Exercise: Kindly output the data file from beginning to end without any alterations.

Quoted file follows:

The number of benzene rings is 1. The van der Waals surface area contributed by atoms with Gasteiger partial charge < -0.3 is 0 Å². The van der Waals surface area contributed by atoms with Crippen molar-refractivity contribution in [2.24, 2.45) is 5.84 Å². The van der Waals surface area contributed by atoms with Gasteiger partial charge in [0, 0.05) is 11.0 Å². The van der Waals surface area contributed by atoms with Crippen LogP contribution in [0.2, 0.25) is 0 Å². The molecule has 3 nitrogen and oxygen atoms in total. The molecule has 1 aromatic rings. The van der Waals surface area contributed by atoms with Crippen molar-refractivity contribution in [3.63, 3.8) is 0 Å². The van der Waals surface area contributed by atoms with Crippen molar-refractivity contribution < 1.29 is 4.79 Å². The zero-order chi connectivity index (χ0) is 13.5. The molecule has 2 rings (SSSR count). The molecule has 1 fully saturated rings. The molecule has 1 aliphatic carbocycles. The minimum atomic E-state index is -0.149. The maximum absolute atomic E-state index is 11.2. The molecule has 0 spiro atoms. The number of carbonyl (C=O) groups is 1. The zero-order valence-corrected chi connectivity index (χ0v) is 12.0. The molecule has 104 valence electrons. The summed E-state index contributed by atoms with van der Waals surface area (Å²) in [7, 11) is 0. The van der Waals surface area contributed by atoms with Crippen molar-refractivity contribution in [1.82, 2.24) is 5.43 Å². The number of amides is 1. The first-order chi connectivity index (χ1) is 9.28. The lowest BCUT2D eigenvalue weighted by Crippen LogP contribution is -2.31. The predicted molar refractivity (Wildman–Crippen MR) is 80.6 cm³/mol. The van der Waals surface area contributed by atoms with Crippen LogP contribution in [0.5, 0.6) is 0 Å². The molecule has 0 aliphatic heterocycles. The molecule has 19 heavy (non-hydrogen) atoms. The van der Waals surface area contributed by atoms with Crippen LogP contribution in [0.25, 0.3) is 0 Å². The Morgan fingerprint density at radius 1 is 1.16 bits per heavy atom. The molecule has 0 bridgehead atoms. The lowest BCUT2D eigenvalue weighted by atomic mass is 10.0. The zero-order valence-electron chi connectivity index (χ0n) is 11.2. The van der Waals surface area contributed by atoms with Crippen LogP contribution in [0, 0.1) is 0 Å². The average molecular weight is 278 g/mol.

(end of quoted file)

The number of benzene rings is 1. The van der Waals surface area contributed by atoms with Gasteiger partial charge < -0.3 is 0 Å². The van der Waals surface area contributed by atoms with Crippen molar-refractivity contribution in [2.24, 2.45) is 5.84 Å². The van der Waals surface area contributed by atoms with Gasteiger partial charge in [0, 0.05) is 11.0 Å². The van der Waals surface area contributed by atoms with Crippen LogP contribution in [0.2, 0.25) is 0 Å². The molecule has 3 nitrogen and oxygen atoms in total. The molecule has 1 aromatic rings. The van der Waals surface area contributed by atoms with Crippen molar-refractivity contribution in [3.63, 3.8) is 0 Å². The van der Waals surface area contributed by atoms with Crippen molar-refractivity contribution < 1.29 is 4.79 Å². The zero-order chi connectivity index (χ0) is 13.5. The molecule has 2 rings (SSSR count). The molecule has 1 fully saturated rings. The molecule has 1 aliphatic carbocycles. The minimum atomic E-state index is -0.149. The maximum absolute atomic E-state index is 11.2. The molecule has 0 spiro atoms. The number of carbonyl (C=O) groups is 1. The zero-order valence-corrected chi connectivity index (χ0v) is 12.0. The molecule has 104 valence electrons. The summed E-state index contributed by atoms with van der Waals surface area (Å²) in [7, 11) is 0. The van der Waals surface area contributed by atoms with Crippen molar-refractivity contribution in [1.82, 2.24) is 5.43 Å². The number of amides is 1. The first-order chi connectivity index (χ1) is 9.28. The lowest BCUT2D eigenvalue weighted by Crippen LogP contribution is -2.31. The predicted molar refractivity (Wildman–Crippen MR) is 80.6 cm³/mol. The van der Waals surface area contributed by atoms with Crippen LogP contribution in [0.5, 0.6) is 0 Å². The molecule has 0 aliphatic heterocycles. The molecule has 19 heavy (non-hydrogen) atoms. The van der Waals surface area contributed by atoms with Crippen LogP contribution in [0.25, 0.3) is 0 Å². The Morgan fingerprint density at radius 1 is 1.16 bits per heavy atom. The molecule has 0 bridgehead atoms. The lowest BCUT2D eigenvalue weighted by atomic mass is 10.0. The zero-order valence-electron chi connectivity index (χ0n) is 11.2. The van der Waals surface area contributed by atoms with Crippen LogP contribution in [0, 0.1) is 0 Å². The average molecular weight is 278 g/mol.